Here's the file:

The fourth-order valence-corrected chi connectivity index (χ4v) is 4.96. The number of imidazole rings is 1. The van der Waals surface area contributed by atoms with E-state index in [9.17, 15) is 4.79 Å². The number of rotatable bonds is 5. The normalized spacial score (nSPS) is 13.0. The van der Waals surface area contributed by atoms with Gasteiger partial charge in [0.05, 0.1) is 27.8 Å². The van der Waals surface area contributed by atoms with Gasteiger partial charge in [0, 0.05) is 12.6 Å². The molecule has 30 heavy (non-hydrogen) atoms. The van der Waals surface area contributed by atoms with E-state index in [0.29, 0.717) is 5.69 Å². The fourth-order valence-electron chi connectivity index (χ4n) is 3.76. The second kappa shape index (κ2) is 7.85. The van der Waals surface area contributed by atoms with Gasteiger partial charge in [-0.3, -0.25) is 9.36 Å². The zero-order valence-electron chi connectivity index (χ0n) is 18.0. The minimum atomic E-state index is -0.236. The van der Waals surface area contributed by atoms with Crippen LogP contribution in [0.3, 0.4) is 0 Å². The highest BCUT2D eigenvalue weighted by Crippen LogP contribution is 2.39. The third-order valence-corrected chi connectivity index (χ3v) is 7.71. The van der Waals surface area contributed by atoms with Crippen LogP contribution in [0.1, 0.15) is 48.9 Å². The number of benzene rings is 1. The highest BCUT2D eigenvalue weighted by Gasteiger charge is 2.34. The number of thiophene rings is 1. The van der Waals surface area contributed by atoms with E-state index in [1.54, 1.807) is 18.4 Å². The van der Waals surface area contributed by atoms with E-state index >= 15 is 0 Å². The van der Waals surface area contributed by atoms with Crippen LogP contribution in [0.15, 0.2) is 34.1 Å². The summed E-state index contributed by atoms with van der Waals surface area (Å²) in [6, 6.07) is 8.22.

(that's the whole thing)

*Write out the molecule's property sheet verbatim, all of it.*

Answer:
The fourth-order valence-corrected chi connectivity index (χ4v) is 4.96. The number of imidazole rings is 1. The van der Waals surface area contributed by atoms with E-state index in [9.17, 15) is 4.79 Å². The number of rotatable bonds is 5. The normalized spacial score (nSPS) is 13.0. The van der Waals surface area contributed by atoms with Gasteiger partial charge in [0.05, 0.1) is 27.8 Å². The van der Waals surface area contributed by atoms with Gasteiger partial charge in [0, 0.05) is 12.6 Å². The molecule has 30 heavy (non-hydrogen) atoms. The van der Waals surface area contributed by atoms with E-state index in [0.29, 0.717) is 5.69 Å². The fourth-order valence-electron chi connectivity index (χ4n) is 3.76. The second kappa shape index (κ2) is 7.85. The van der Waals surface area contributed by atoms with Gasteiger partial charge in [-0.3, -0.25) is 9.36 Å². The zero-order valence-electron chi connectivity index (χ0n) is 18.0. The minimum atomic E-state index is -0.236. The van der Waals surface area contributed by atoms with Crippen LogP contribution in [0.3, 0.4) is 0 Å². The highest BCUT2D eigenvalue weighted by Crippen LogP contribution is 2.39. The third-order valence-corrected chi connectivity index (χ3v) is 7.71. The van der Waals surface area contributed by atoms with Crippen LogP contribution in [0.1, 0.15) is 48.9 Å². The number of benzene rings is 1. The highest BCUT2D eigenvalue weighted by Gasteiger charge is 2.34. The number of thiophene rings is 1. The van der Waals surface area contributed by atoms with E-state index in [1.54, 1.807) is 18.4 Å². The van der Waals surface area contributed by atoms with E-state index >= 15 is 0 Å². The van der Waals surface area contributed by atoms with Crippen LogP contribution in [0.15, 0.2) is 34.1 Å². The summed E-state index contributed by atoms with van der Waals surface area (Å²) in [6, 6.07) is 8.22.